The HP Curse

It happened again last week.  On Friday, August 6, 2010, Hewlett-Packard (HPQ) forced Chairman and CEO Mark Hurd to resign for actions the Board found inappropriate related to his relationship with an HP contractor some of the costs of which ended up on his expense reports for reimbursement.

HP has had a string of bad luck with its CEOs and Board members over the years, and some have taken to calling it the “HP Curse” because it seems to repeat itself periodically.  Most of those conflicts were over differences about strategy, direction of the company, acquisitions or management style.  This was different.

I don’t really know—or care, for that matter, about the juicy details behind this latest incident, but let’s give the HP Board some credit for naming it, framing it, and acting on it quickly in what appears to be a very healthy and professional manner.  That the Board forced out a CEO who, by all accounts, has done a very good job of turning HP around and re-focusing it on growth is even higher praise for their actions. It is tough to hold employees down the line in any organization accountable for personal integrity, if the boss does not have to live by the same rules.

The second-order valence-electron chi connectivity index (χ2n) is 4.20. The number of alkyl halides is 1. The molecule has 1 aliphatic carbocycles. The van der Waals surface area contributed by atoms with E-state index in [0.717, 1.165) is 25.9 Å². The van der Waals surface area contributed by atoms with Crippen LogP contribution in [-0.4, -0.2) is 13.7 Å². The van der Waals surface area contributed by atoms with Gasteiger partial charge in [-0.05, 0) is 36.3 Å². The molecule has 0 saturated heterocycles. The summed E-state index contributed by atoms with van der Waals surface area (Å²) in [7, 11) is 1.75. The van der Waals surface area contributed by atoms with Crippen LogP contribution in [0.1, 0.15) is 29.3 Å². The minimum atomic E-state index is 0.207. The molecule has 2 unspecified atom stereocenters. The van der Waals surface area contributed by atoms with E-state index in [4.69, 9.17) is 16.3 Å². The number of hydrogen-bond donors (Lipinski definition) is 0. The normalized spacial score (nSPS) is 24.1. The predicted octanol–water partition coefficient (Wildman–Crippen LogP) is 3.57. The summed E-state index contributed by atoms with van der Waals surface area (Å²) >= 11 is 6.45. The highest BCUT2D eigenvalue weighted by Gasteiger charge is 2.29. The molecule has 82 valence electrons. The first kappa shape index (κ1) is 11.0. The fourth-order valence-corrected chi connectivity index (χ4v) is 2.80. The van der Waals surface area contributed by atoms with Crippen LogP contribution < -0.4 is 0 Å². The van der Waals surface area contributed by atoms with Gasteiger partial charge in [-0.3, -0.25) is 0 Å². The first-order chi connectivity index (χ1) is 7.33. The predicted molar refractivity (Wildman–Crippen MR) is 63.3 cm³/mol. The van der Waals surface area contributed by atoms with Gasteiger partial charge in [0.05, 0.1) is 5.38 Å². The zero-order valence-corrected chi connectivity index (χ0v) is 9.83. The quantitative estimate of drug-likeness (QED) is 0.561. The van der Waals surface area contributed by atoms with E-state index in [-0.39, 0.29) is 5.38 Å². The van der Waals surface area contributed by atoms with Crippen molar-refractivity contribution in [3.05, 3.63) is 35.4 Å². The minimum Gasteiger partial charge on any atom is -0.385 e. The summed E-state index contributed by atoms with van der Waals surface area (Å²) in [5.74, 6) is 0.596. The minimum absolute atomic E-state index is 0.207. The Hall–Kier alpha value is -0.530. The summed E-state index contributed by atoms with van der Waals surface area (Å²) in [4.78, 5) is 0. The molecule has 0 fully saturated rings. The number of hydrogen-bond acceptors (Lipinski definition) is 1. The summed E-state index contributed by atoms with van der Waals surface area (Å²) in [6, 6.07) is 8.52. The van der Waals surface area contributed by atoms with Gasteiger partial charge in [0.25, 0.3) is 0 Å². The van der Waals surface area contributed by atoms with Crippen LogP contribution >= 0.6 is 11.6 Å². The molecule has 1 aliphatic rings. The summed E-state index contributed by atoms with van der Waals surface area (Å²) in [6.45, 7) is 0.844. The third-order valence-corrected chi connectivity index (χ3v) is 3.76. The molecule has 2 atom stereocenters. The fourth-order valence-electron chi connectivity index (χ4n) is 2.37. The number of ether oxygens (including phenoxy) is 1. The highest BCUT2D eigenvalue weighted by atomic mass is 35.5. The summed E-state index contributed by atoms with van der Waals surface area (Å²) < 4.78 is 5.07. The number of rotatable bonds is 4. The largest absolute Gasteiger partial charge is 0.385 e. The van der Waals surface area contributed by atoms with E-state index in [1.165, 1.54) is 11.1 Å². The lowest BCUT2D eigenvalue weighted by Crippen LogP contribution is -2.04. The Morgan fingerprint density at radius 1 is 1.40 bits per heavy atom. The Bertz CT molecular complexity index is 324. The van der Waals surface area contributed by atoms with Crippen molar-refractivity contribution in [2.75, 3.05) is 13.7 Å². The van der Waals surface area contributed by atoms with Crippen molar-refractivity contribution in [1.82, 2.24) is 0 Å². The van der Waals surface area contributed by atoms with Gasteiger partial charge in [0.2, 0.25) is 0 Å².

The stock dropped 10% on Friday following the news and there may be more price volatility in the near term as the shock of this situation plays out. My guess is HP will weather this latest problem and may even break the curse by the surety with which the Board acted.  Shareholders expect no less and want management and the Board to get back to business and not get sidetracked by another scandal.

Let’s hope they can do that.